Many conifers form traumatic resin canals and secrete resin. Traumatic resin canal formation is induced by various stimuli, and involved in the prevention of the insect attack and fungal invasion. Traumatic resin canals are formed near the cambium either in xylem or in phloem, and both traumatic resin canals take 1 to 2 months to develop to maturity. Ethylene application can artificially induce the traumatic resin canal formation and enhance the resin production, suggesting that the stress ethylene, which is produced by conifers suffering stresses, is related with the traumatic resin canal system. Continual stimuli that are added by the activities of insects and fungi likely promote the ethylene production than temporary ones such as mechanical wounds, and increase the area of the traumatic resin canal distribution and the amount of secreted resin. Ethylene production is induced by abiotic stresses. There is a possibility that combination of biotic and abiotic stresses leads the conifers to copious ethylene production.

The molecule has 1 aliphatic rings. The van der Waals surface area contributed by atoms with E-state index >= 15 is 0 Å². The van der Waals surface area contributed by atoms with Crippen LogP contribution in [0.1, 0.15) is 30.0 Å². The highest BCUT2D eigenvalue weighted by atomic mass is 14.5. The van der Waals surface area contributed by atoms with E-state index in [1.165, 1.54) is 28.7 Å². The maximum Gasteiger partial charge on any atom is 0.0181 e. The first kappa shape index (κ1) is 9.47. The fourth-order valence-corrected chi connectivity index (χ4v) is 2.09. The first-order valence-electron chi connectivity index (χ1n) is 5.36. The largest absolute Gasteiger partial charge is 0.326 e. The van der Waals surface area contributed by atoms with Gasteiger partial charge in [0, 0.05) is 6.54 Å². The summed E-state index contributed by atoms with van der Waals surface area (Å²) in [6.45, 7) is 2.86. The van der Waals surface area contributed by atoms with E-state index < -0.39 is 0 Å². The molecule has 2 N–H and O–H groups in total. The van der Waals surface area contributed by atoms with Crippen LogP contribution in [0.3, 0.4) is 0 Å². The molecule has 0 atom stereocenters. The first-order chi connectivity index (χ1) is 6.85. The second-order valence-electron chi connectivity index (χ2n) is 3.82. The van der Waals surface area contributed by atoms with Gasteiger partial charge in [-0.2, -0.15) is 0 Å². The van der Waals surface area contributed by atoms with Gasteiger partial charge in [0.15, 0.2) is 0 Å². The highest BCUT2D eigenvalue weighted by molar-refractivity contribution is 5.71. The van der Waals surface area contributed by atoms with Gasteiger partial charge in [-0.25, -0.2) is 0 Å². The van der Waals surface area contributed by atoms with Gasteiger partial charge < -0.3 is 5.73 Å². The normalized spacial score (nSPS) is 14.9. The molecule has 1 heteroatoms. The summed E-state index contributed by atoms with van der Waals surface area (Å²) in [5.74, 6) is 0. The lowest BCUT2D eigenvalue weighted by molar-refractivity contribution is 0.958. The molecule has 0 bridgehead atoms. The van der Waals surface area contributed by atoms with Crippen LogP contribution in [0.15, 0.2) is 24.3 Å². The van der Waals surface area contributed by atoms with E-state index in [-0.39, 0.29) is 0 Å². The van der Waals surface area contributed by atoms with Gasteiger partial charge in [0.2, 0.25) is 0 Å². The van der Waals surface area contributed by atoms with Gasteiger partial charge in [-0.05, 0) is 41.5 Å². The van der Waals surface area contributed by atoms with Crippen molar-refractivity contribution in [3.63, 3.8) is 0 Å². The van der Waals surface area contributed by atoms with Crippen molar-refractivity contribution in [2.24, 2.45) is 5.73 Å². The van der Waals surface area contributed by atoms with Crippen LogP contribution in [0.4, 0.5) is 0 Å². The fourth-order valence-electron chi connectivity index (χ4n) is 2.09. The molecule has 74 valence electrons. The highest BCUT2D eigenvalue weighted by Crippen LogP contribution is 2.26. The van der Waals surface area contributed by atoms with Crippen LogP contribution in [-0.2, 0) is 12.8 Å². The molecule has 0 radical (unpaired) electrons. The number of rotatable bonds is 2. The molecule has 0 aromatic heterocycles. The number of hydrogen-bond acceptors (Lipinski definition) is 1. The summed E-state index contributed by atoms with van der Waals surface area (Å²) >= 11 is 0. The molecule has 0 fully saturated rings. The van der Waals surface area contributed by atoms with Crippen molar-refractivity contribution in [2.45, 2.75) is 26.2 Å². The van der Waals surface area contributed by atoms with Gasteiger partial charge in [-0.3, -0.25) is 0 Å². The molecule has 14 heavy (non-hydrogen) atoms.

In order to elucidate the cause of the amount of emerging adult of the Japanese horntail Urocerus japonicus varying on host trees, we investigated the relationship between the number of emerged adults from felled logs of Japanese cedar Cryptomeria japonica and several factors on U. japonicus and on its host trees. The number of emerged adult correlated with both of the number of oviposited pinholes and of hatched larvae. Furthermore, there was a strong correlation between the number of emerged adults and the diameter of host tree. There was not a correlation between the number of emerged adults and the percentage parasitism of Megarhyssa praecellens. Also the moisture content of host trees correlated with the number of emerged adults, hatched ratio and emerged ratio of U. japonicus, respectively. These relations were explained with an assumed model on the number of oviposited pinholes, the number of hatched larvae, the number of emerged adults, the diameter of host trees and the moisture content. We estimated that the size of host tree was one of the regulating factors on the number of emerging adults of U. japonicus through the moisture content.